if any, relief, when a neighbor
learning of his serioas condition,
brought him a bottle of Chamber
Iain's Colic, Cholera and Diarrhoea
Remedy, which cured him in less
than twenty-four hours. For sale
by Cox fc Co., Bolivar; Bailey &
Nashville, Tenn., 8ept.5. One
of the hardest tights in the last legis
lature was over the bill making
school districts in the various
counties co-extensive with the civil
districts. The bill was passed,
however, and under its operations a
lot of school directors were legis
lated out of office. Today the old
directors in the Twenty-first and
Twenty-sixth school districts of this
county filed a bill in the Chancery
Court attacking the constitutionality
of the law, and seeking to enjoin
the newly elected directors from in
terfering with the management of
the schools in those districts.
They claim the law is class legisla
tion. The case will go up to the
Supreme Court, and is of interest
to every county in the State.
His Life Saved bv Chamberlain's
Colic, Cholera and Diarrhoea
"B. L. Byer, a well known cooper
of thia town, says he believes Cham
berlain's Colic, Cholera and Diar
rhoea Remedy saved Ins life last
summer. lie had been sick for a
month with what the doctors call,
bilious dysentery, and coukfr get
nothing to do him any good until
he tried this remedy. It gave him
immediate relief," says B. T. Lit
tle, merchant, Hancock, Md. For
sale by Cox & Co., Bolivar; Bailey
& Aldridge, Saulsbury.
tm m m
It isn't every married couple that
is a pair.
Don t growl at what you can
help or what you can't help.
A pauper in the right is cetler
than a millionaire in the wrong.
A wise man proceeds to close the
fool's mouth by shutting his own.
rortunate is the woman who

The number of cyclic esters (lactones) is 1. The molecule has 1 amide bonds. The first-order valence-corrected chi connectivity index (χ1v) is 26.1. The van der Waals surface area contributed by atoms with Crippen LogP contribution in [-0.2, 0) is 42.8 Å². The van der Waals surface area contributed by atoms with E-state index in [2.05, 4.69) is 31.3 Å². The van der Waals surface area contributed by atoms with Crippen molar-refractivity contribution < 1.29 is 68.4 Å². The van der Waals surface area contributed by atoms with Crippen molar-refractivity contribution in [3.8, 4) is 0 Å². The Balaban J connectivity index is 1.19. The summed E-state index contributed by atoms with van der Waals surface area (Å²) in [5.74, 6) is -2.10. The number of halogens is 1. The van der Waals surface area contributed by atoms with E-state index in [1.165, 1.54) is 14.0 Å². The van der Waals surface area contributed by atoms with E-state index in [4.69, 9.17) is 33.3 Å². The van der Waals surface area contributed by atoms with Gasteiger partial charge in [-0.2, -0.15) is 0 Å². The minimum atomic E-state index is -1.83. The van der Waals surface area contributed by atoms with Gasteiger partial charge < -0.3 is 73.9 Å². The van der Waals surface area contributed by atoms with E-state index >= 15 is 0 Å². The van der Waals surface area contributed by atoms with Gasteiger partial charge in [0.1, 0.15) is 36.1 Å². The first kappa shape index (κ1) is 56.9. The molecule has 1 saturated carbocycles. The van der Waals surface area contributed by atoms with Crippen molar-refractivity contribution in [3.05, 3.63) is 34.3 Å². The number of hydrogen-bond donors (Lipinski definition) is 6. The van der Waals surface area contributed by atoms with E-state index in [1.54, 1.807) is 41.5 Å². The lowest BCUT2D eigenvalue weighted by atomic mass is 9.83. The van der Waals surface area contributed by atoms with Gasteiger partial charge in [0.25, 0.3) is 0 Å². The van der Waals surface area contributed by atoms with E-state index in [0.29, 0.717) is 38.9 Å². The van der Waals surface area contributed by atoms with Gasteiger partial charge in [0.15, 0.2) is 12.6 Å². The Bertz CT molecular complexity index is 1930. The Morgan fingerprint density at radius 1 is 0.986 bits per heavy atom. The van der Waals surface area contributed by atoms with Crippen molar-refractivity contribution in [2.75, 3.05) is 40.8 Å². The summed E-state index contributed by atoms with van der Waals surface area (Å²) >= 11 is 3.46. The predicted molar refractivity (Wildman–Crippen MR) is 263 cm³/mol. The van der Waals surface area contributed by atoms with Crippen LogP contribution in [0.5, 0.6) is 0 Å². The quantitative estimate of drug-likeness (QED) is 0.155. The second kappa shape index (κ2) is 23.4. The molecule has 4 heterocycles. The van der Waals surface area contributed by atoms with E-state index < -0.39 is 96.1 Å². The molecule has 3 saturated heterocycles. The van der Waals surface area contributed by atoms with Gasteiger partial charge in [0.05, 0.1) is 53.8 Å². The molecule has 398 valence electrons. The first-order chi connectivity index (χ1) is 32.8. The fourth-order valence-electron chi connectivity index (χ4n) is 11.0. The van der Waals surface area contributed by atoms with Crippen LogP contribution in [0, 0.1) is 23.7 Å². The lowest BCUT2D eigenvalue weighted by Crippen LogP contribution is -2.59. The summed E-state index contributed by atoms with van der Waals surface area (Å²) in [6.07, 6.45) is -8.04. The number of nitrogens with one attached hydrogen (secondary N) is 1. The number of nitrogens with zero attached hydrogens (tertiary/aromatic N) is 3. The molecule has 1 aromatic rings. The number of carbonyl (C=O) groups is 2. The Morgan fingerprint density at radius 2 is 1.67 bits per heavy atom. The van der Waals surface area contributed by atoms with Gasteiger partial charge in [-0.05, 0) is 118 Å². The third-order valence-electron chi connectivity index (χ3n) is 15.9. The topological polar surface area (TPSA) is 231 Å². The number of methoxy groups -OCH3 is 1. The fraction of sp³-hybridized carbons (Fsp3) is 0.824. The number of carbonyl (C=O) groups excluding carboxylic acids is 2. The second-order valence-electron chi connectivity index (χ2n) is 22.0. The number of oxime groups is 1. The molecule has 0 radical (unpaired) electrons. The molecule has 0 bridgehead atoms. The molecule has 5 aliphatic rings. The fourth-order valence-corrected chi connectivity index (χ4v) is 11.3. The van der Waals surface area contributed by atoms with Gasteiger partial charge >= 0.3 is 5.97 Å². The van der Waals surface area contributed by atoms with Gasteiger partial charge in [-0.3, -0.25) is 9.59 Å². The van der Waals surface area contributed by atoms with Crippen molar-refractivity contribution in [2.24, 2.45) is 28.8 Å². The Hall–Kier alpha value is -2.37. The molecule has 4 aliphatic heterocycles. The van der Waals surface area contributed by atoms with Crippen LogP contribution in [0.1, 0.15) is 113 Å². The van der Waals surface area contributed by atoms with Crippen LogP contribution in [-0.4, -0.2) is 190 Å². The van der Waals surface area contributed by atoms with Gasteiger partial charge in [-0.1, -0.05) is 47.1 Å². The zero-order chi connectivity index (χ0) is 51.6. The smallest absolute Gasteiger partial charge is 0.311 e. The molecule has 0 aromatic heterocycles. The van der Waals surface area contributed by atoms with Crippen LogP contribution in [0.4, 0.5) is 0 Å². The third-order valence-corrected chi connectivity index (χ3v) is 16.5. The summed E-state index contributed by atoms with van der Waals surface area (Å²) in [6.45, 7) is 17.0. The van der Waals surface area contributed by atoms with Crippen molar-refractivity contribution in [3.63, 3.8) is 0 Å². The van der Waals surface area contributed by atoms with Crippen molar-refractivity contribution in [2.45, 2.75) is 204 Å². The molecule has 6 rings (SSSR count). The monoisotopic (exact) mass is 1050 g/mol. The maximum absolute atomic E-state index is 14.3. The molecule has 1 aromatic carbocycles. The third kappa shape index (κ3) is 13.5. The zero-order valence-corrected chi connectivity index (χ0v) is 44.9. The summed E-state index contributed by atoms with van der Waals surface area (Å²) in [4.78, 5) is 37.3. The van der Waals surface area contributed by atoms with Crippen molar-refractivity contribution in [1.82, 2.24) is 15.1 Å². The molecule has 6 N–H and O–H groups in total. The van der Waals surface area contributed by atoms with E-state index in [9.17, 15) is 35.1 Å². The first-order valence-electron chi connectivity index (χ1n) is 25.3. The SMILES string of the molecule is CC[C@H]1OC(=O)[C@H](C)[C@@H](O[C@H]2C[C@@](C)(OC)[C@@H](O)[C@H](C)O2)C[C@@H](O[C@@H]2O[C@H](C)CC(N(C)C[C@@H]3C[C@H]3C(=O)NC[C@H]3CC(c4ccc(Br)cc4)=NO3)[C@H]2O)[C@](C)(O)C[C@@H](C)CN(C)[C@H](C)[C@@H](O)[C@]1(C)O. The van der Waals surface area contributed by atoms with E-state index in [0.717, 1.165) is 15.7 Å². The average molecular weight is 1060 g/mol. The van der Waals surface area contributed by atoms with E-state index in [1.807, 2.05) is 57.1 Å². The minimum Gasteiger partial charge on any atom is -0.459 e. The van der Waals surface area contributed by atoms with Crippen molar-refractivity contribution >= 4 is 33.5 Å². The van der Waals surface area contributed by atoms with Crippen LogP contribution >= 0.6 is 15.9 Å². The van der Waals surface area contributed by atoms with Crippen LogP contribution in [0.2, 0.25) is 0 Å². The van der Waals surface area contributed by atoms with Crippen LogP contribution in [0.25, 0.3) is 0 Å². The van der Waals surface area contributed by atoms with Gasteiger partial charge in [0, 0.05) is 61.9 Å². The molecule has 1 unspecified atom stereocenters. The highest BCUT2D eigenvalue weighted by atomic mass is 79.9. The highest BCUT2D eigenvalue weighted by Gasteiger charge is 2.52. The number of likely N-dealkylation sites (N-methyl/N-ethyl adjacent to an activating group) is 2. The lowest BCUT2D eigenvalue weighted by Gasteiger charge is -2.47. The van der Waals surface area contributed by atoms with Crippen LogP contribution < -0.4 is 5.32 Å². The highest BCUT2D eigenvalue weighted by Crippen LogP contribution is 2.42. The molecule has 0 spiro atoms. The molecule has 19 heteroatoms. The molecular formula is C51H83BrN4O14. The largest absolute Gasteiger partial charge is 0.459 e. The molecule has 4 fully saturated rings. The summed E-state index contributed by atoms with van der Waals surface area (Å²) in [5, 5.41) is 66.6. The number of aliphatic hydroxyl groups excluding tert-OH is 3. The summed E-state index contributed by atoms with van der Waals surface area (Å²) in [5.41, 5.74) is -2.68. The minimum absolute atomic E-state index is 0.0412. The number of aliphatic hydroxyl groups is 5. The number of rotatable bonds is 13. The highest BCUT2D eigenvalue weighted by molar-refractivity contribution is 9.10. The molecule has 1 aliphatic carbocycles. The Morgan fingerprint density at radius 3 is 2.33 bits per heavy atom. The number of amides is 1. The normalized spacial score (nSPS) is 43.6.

chooses her love and is loved bvhinx.
There is but one thing that can
be accomplished in a hurry and
that is nothing.
It is easy to induce a friend toe
lausrh at Your iokes. but he doesn't
always do it in a ejtis factory,
full, new line of goods for
can't come to see them,
we orve von l
General Crop Conditions.
High temperature with
drouth conditions prevailed
during the week, with gener
ally damaging effect on un
matured crops, except, per
haps, those on lowlands,
which have the benefit of
more moisture. Upland
crops, particularly late corn
and cotton, are being rapidly
lowered in nercentasre of
condition on account of the
drouth, intensified by the
abnormal heat; the former
crop is being material I7
shortened from the favorable
prospect ot three weeks ago.
Cotton is not maturing satis-
iacloril7, being in many
places affected by rust, prema-
; ture open 111 cr, and shedding
of forms. The fruitage is
inclined to be rather light,
as a rule; in some localities,
where the ellects of the
drouth are not so severely
felt, the crop is reported in
good condition. The bulk
of the tobacco crop has been
cut and housed in good condi
tion ; the later portion of the
crop yet in the field is much
in need of rain for its proper
maturing. .Early corn is
pretty well matured and is
in fine crop. The late Irish
potato crop isbe.ing seriously
affected by the drouth; sweet
potatoes also, as well as
peanuts and other minor
crops. Seed clover made
a fine yield one of the best
for several years. Feas and
millet were doing well until
lately. Plowing for fall
seedings has been materially
retailed 011 account of the
dryness of the soil. Turnips
are suffering greatly for rain.
Fall apples arc reported rot
ting and dropping off.
Fearful Odds Against Him.
Bedridden, alone and destitute.
Such, in brief "was the condition of
an old soldier by name of J. J.
Havens, Versailes, O. For years
he was troubled with kidney di lease
and neither doctor nor medicines
gave him relief. At length he
tried Electric Bitters. It put him
on hi9 feet in short order and now
he testifies.. "I'm on the road to
complete recovery." Best on earth
for Liver and Kidney troubles and
all form of Stomich and Bowel
Complaints. Only 50c. Guaranteed
by Cox and Co. Druggists.
'T have been troubled with any
stomach for the past four years,"
says D. L. Beach, of Clover Mook
Farm, Greenfield, Maes. "A few
days ago I was induced to buy a
box of Chamberlain's Stomach and
Liver Tablets. I have taken part
of them and ft el a great deal better."
If you hf.ve any trouble with vourj
stomach try a box of these Tablets.
You are certain to be pleased with
the result. Price 25 cents. For
sale by Cox & Co., Bolivar; Bailey j
ft O 11 I
Usually begins with the
symptoms of common coll; there is
cbilliness.eneezing, sore throat, hot
skin, quick pulse, hoarseness and
impeded respiration. Give frequent